This was among the findings contained in a 21 June 2018 draft report compiled by KPMG Namibia, which was submitted to the government recently.
The report is part of the tax evasion investigation which targeted a string of companies owned primarily by Chinese business people operating in Namibia.
The initial amount that was being investigated was N$3,5 billion, in a case which led to the arrest of several people, including President Hage Geingob’s friend and former business partner, Jack Huang, who is now out on bail.
The KPMG report indicates how the implicated companies transferred N$4,3 billion out of the country between 2013 and 2016, of which N$3,1 billion was transferred through 11 Chinese companies.
The money, the report said, was channelled out of the country through a Namibian company called Extreme Customs Clearing Services (XCCS), which is a key link in the tax evasion and fraud case. Clearing agents are responsible for the preparation and submission of documentation required for exports or imports into the country.
This is the same company which imported President Geingob’s tax-free furniture, valued at N$1,6 million, in 2015.
However, it is unclear whether this transaction was also investigated.
The KPMG report said the N$3,1 billion was transferred by companies such as Nam-Dan (N$1,4 billion), Golden Phoenix (N$319 million), China South (N$282 million), Shuai Ang Investments (N$126 million), Hua Neng (N$119 million), Jia Mu Trading CC (N$60 million) and Shashi (N$25 million).
Golden Phoenix was owned by politically connected Huang, who has denied any wrongdoing, and has claimed that he resigned from the company 11 years ago.
The report found that a transfer of N$60 million out of the country by Jia Mu Trading CC was fraudulent.
“On the grounds of the misinterpreted documents and potential tax evasion, the remittance (transfer) of funds out of the country by XCCS and/or Organised Freight Services, on behalf of Jia Mu, amounts to potential money laundering,” the report added.
Namibian authorities found that invoices used by Chinese-owned businesses, mostly based at Oshikango on the border with Angola, for the payment of customs duties on goods imported into Namibia, and those for payments to the suppliers of the imported goods based in China, did not match.
This, investigators said, was done to ensure that less tax was paid on the imported goods, but the same invoices were later inflated to pay out large sums of money through Namibian banks to Chinese accounts.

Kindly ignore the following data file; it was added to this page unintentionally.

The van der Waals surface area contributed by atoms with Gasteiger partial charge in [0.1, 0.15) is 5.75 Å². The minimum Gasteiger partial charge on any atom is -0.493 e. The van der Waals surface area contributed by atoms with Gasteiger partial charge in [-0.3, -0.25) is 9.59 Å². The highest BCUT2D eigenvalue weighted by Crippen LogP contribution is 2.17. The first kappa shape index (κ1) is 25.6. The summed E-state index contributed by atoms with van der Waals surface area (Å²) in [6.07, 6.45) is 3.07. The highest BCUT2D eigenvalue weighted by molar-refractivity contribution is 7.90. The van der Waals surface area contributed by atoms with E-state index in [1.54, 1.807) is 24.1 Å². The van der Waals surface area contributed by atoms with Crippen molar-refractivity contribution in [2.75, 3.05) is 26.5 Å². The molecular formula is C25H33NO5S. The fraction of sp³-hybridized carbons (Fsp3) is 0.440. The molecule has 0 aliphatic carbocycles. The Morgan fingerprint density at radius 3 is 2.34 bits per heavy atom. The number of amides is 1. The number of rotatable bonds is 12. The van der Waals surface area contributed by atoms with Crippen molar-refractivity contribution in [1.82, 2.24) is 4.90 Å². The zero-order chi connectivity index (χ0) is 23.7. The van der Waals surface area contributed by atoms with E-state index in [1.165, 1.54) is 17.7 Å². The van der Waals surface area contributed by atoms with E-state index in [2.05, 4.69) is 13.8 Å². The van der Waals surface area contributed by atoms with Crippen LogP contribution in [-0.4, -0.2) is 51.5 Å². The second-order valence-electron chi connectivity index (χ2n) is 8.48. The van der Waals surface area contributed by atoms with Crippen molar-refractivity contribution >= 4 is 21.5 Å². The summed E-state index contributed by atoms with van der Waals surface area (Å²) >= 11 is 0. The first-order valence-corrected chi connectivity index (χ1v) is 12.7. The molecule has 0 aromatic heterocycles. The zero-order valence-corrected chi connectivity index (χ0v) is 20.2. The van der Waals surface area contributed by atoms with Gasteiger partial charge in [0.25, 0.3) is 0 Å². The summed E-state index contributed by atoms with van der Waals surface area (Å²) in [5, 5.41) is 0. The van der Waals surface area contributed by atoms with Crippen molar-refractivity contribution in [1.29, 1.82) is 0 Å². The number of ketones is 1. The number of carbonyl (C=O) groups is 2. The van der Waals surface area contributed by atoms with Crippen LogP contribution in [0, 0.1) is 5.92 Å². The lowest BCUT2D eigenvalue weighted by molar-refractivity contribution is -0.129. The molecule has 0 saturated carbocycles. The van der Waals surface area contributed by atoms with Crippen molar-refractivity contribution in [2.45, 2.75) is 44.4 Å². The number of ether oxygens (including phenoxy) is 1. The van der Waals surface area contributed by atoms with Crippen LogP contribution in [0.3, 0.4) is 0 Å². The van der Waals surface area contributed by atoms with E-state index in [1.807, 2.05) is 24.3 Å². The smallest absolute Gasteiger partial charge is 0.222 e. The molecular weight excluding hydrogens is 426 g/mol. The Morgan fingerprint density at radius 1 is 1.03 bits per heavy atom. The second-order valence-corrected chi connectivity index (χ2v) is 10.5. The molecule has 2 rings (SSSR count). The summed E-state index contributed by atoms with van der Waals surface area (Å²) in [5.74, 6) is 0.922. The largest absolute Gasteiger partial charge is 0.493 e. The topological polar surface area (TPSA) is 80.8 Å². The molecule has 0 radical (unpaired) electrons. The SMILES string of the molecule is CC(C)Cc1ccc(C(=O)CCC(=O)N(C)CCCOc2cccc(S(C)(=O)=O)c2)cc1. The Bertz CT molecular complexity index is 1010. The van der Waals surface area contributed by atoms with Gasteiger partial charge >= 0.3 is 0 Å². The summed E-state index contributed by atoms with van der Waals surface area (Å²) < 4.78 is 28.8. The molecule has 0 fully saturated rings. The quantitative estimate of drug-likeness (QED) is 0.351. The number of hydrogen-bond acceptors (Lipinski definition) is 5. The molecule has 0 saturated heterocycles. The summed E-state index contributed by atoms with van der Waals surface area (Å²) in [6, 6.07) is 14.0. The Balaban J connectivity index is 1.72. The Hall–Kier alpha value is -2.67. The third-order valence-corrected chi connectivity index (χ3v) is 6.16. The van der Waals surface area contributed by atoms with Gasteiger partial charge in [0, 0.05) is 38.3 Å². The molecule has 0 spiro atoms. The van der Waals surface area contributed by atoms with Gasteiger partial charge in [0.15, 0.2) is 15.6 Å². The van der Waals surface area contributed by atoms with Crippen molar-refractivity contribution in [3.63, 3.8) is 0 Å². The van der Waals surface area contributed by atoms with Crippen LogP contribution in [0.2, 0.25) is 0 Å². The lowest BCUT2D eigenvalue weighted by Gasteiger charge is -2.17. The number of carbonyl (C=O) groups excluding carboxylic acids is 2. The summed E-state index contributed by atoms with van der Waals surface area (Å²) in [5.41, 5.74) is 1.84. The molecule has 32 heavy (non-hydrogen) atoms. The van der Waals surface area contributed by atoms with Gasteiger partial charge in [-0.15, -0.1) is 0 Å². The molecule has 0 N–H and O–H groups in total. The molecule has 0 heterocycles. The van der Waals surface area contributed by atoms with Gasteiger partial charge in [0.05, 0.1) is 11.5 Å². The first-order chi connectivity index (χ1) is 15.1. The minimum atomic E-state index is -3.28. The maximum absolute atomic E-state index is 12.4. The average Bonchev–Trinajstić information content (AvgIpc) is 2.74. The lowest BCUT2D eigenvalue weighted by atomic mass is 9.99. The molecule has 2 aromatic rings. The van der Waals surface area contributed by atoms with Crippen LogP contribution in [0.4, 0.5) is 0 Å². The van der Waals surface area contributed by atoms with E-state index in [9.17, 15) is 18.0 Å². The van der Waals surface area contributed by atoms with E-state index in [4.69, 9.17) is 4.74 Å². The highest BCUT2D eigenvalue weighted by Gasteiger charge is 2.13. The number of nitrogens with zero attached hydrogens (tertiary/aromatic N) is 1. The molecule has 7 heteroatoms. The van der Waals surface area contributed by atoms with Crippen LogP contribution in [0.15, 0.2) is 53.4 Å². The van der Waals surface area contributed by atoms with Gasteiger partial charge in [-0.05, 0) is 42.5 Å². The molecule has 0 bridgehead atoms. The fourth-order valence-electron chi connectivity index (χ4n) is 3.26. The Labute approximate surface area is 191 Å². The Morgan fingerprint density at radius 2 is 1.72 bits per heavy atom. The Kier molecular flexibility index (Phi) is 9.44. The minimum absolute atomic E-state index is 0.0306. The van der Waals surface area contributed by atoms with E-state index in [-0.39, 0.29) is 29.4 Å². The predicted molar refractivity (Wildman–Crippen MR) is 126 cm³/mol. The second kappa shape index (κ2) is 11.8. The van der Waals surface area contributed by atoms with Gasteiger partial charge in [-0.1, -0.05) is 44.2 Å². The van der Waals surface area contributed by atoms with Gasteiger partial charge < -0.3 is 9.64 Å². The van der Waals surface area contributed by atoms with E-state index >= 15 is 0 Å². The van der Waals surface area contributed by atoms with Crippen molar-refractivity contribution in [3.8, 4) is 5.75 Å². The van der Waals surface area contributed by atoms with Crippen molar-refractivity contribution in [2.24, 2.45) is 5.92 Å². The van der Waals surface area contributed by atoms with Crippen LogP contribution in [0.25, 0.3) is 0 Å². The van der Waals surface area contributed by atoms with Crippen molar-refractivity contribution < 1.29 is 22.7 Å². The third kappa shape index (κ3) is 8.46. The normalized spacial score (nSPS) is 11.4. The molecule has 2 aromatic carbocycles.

The report says investigators looked at more than 1 750 invoices and 110 companies, but the majority of the N$3,1 billion fraud was linked to 11 companies that dealt with XCCS, whose owner, Laurensius Julius, was accused of under-declaring the value of goods imported into Namibia.
The report, seen by The Namibian, shows that KPMG Namibia concluded that there was evidence that supports the suspicion of “trade-based money laundering” by some of the companies investigated.
The report says the N$3,1 billion transactions involved money laundering, tax evasion, under-declarations and racketeering.
“The evidence from shipping companies has demonstrated that freight charges on invoices presented to the bank were significantly misrepresented to facilitate [payment] greater than the amount obligated,” the report states.
The investigation also found that N$407 million in cash deposits were made into Extreme Customs Clearing Services’ bank accounts between November 2014 and February 2015.
Some of those deposits were made by an entity known as Nam-Dan, which made 15 deposits totalling N$60 million.
The report also said an entity known as Shuai Ang Investment CC made three deposits totalling N$3,8 million.
Golden Phoenix made 13 deposits amounting to N$13 million into Extreme Customs Clearing Services bank accounts.
A person familiar with the matter said authorities were still questioning large sums of money paid into the bank account of Extreme Customs Clearing Services, including a N$400 million transaction.
Police Inspector General Sebastian Ndeitunga told The Namibian yesterday that he has not yet seen the KPMG report, but promised that no one would be shielded.
This pledge comes as there have been murmurs that some Chinese business people were being protected because of their links to national leaders.
Extreme Customs Clearing Services owner Julius, who is painted by Namibian authorities as the kingpin in the multibillion dollar tax fraud case, has so far denied any wrongdoing.
Julius said in court last year that he had been alerting the finance ministry about discrepancies that his company discovered in respect of invoices for goods that its customers imported into Namibia.
The company was preparing for its annual audit when it found that the value of imports reflected on invoices submitted to the Ministry of Finance for the calculation and payment of customs duties differed from the values on invoices used to make payments to the suppliers of the goods.
Having detected the discrepancies, the company contacted customers to inform them of the matter, Julius said.
The response which they got from their customers was that it was how they received invoices from China, and that it was the way they operated, he said.
XCCS sent a letter to the Ministry of Finance on 1 April 2016 to inform it of the discrepancies in respect of the invoices, and to ask for a review of the customs duties that had to be paid on the imports involved, Julius also told the court.
As a result of the review, penalties amounting to about N$1,3 million had already been paid or were to be paid to the ministry, while additional customs duties of about N$3,8 million have also been paid, and a further N$3,4 million was still to be paid, Julius said.
He never intentionally defrauded the Ministry of Finance, and did not at any stage make misrepresentations to the ministry either, he added.